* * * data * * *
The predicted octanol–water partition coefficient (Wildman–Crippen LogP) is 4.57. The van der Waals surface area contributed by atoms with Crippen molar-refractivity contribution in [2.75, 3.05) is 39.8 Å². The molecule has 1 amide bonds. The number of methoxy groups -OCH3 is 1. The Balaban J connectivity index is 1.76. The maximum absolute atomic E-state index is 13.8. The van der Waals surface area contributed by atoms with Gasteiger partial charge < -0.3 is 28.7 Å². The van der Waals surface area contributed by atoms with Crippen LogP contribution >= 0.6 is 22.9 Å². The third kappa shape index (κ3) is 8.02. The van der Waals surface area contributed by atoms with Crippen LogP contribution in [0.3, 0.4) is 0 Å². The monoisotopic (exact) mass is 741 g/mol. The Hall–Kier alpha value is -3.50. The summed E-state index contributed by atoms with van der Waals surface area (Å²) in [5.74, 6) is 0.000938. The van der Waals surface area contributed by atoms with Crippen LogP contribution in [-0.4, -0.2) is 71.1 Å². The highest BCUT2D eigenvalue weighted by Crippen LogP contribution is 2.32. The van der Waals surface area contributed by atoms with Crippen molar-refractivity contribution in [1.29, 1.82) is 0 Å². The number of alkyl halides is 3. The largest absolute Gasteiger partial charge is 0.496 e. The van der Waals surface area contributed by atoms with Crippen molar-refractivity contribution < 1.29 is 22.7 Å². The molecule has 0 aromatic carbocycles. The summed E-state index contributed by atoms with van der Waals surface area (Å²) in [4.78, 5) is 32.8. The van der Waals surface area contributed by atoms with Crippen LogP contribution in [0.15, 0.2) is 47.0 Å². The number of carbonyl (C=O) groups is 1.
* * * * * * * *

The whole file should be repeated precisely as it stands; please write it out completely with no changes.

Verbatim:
The predicted octanol–water partition coefficient (Wildman–Crippen LogP) is 4.57. The van der Waals surface area contributed by atoms with Crippen molar-refractivity contribution in [2.75, 3.05) is 39.8 Å². The molecule has 1 amide bonds. The number of methoxy groups -OCH3 is 1. The Balaban J connectivity index is 1.76. The maximum absolute atomic E-state index is 13.8. The van der Waals surface area contributed by atoms with Gasteiger partial charge < -0.3 is 28.7 Å². The van der Waals surface area contributed by atoms with Crippen LogP contribution >= 0.6 is 22.9 Å². The third kappa shape index (κ3) is 8.02. The van der Waals surface area contributed by atoms with Crippen LogP contribution in [0.3, 0.4) is 0 Å². The monoisotopic (exact) mass is 741 g/mol. The Hall–Kier alpha value is -3.50. The summed E-state index contributed by atoms with van der Waals surface area (Å²) in [5.74, 6) is 0.000938. The van der Waals surface area contributed by atoms with Crippen LogP contribution in [-0.4, -0.2) is 71.1 Å². The highest BCUT2D eigenvalue weighted by Crippen LogP contribution is 2.32. The van der Waals surface area contributed by atoms with Crippen molar-refractivity contribution in [1.29, 1.82) is 0 Å². The number of alkyl halides is 3. The largest absolute Gasteiger partial charge is 0.496 e. The van der Waals surface area contributed by atoms with Crippen molar-refractivity contribution < 1.29 is 22.7 Å². The molecule has 0 aromatic carbocycles. The summed E-state index contributed by atoms with van der Waals surface area (Å²) in [4.78, 5) is 32.8. The van der Waals surface area contributed by atoms with Crippen LogP contribution in [0.15, 0.2) is 47.0 Å². The number of carbonyl (C=O) groups is 1.